THE GOVERNMENT IS in the middle of cleaning up legacies ‘of untold proportions’, the Taoiseach has said, and has reiterated that a charities regulator will be appointed next month.
Speaking during Leaders’ Questions this afternoon, the Taoiseach was pressed by Sinn Féin President Gerry Adams on the implementation of the Charities Bill 2009 following a Private Members Motion on the topic.
The Dáil heard during the debate last night that close €4 million worth of Rehab lottery scratch cards sales earned just €9,452 profit in 2010.
Following on from this, Deputy Adams called for the full salary of Rehab Group CEO Angela Kerins be disclosed, adding that last night’s revelations had “shocked citizens”.
He said that efforts by Justice Minister Alan Shatter to implement various aspects of Charities Bill were welcome, but they were “piecemeal” when short of full implementation of the Bill.
Adams said that the unregulated charity sector had done “untold damage”.
“What we want is a system where all charities are treated the same”, the Taoiseach has said, and that monies donated are going to where they should be.
Kenny said that the government is still moving to implement a “a much more accountable system”, adding that:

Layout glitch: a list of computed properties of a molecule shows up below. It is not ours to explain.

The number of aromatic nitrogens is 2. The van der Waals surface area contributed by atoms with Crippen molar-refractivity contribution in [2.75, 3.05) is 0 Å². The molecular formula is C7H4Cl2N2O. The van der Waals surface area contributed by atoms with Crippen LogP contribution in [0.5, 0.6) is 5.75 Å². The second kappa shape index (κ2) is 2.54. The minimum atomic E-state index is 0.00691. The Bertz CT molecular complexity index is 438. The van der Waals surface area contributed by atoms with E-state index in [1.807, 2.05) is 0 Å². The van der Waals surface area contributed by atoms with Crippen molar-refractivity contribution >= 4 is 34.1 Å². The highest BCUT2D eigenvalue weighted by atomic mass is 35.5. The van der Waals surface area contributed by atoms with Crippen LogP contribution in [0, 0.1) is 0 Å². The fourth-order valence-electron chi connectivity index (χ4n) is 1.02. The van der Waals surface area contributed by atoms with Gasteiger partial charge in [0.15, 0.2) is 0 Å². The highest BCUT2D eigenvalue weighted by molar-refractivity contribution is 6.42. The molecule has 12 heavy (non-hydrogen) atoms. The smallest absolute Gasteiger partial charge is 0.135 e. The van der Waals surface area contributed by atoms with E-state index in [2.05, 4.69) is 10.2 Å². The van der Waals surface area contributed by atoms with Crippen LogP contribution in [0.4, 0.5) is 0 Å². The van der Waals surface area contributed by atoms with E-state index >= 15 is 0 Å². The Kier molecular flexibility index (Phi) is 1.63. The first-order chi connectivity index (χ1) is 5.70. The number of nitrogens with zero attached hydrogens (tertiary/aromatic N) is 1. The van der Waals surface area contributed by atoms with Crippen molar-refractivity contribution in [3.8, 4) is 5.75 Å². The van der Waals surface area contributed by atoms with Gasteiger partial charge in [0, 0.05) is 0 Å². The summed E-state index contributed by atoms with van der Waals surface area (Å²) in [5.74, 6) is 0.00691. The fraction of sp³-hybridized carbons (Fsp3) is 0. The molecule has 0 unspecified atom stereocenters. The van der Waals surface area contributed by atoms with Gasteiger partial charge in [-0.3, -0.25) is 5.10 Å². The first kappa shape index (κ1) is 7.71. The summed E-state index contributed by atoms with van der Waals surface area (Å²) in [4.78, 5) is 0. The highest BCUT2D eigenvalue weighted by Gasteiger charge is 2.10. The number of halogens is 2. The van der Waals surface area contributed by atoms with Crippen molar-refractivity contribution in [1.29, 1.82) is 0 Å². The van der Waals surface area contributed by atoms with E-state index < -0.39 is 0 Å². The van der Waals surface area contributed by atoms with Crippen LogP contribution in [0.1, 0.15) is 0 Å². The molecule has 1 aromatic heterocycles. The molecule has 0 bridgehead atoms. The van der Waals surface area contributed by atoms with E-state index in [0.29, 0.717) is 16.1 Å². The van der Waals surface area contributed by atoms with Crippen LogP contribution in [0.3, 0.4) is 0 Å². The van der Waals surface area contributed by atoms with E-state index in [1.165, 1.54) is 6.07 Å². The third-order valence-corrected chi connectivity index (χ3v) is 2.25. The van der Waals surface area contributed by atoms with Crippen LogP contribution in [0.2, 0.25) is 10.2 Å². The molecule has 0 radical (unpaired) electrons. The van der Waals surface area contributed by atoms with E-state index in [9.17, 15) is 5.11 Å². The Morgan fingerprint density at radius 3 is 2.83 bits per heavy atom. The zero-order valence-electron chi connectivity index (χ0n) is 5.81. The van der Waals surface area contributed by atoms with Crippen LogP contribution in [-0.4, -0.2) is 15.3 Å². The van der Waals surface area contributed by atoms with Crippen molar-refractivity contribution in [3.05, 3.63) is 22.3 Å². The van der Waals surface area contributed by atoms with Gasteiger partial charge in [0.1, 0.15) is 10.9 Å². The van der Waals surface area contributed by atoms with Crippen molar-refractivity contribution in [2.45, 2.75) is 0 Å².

Many of the political carpets that have been lifted, many of the financial carpets lifted in the past period, have been infested with maggots.
The Taoiseach also responded to questions from Fianna Fáil leader Michael Martin on remuneration policies within Irish Water, saying that he didn’t have the answers.
He confirmed that Minister Phil Hogan has written formally to Irish Water requesting that this information be supplied, and that the government previously wasn’t aware of what these policies were.
“I am telling you the truth here,” the Taoiseach said, “I don’t have the answers to these questions.”
People Before Profit TD Joan Collins also raised the issue of a 79-year-old constituent whose Widows Contributory Pension had been cut off as part of a random security check, and called on the Taoiseach to reinstate it as the woman’s situation had not changed.
Kenny responded by noting that there is a duty of care to ensure that payments are made to those are entitled, and that the system isn’t being taken advantage of. He requested that the details of the incident to be passed on.